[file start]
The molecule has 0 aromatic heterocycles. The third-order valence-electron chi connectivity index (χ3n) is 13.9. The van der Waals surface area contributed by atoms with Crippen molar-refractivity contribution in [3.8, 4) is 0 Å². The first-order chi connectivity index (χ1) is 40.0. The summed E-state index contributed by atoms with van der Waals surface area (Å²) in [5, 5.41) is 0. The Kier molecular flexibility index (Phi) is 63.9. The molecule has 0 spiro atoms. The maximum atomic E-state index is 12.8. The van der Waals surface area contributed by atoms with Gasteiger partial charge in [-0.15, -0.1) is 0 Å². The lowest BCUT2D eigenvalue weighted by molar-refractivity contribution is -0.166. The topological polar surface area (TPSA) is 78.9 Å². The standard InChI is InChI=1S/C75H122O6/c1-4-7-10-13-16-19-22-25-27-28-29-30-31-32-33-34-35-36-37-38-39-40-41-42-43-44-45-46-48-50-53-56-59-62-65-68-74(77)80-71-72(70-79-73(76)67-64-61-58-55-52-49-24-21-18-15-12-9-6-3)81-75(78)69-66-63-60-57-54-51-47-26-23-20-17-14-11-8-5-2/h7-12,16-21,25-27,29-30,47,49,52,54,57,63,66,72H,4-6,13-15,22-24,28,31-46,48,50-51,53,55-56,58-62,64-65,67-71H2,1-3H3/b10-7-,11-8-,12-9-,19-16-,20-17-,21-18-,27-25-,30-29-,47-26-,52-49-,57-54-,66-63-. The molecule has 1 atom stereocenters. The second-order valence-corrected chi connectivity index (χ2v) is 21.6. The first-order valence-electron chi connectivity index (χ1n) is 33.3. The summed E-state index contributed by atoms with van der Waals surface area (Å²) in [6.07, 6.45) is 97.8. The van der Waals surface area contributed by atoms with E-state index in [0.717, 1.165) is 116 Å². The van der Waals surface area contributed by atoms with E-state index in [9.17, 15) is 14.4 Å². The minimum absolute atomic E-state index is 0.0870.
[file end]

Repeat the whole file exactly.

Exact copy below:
The molecule has 0 aromatic heterocycles. The third-order valence-electron chi connectivity index (χ3n) is 13.9. The van der Waals surface area contributed by atoms with Crippen molar-refractivity contribution in [3.8, 4) is 0 Å². The first-order chi connectivity index (χ1) is 40.0. The summed E-state index contributed by atoms with van der Waals surface area (Å²) in [5, 5.41) is 0. The Kier molecular flexibility index (Phi) is 63.9. The molecule has 0 spiro atoms. The maximum atomic E-state index is 12.8. The van der Waals surface area contributed by atoms with Gasteiger partial charge in [-0.15, -0.1) is 0 Å². The lowest BCUT2D eigenvalue weighted by molar-refractivity contribution is -0.166. The topological polar surface area (TPSA) is 78.9 Å². The standard InChI is InChI=1S/C75H122O6/c1-4-7-10-13-16-19-22-25-27-28-29-30-31-32-33-34-35-36-37-38-39-40-41-42-43-44-45-46-48-50-53-56-59-62-65-68-74(77)80-71-72(70-79-73(76)67-64-61-58-55-52-49-24-21-18-15-12-9-6-3)81-75(78)69-66-63-60-57-54-51-47-26-23-20-17-14-11-8-5-2/h7-12,16-21,25-27,29-30,47,49,52,54,57,63,66,72H,4-6,13-15,22-24,28,31-46,48,50-51,53,55-56,58-62,64-65,67-71H2,1-3H3/b10-7-,11-8-,12-9-,19-16-,20-17-,21-18-,27-25-,30-29-,47-26-,52-49-,57-54-,66-63-. The molecule has 1 atom stereocenters. The second-order valence-corrected chi connectivity index (χ2v) is 21.6. The first-order valence-electron chi connectivity index (χ1n) is 33.3. The summed E-state index contributed by atoms with van der Waals surface area (Å²) in [6.07, 6.45) is 97.8. The van der Waals surface area contributed by atoms with E-state index in [0.717, 1.165) is 116 Å². The van der Waals surface area contributed by atoms with E-state index in [9.17, 15) is 14.4 Å². The minimum absolute atomic E-state index is 0.0870.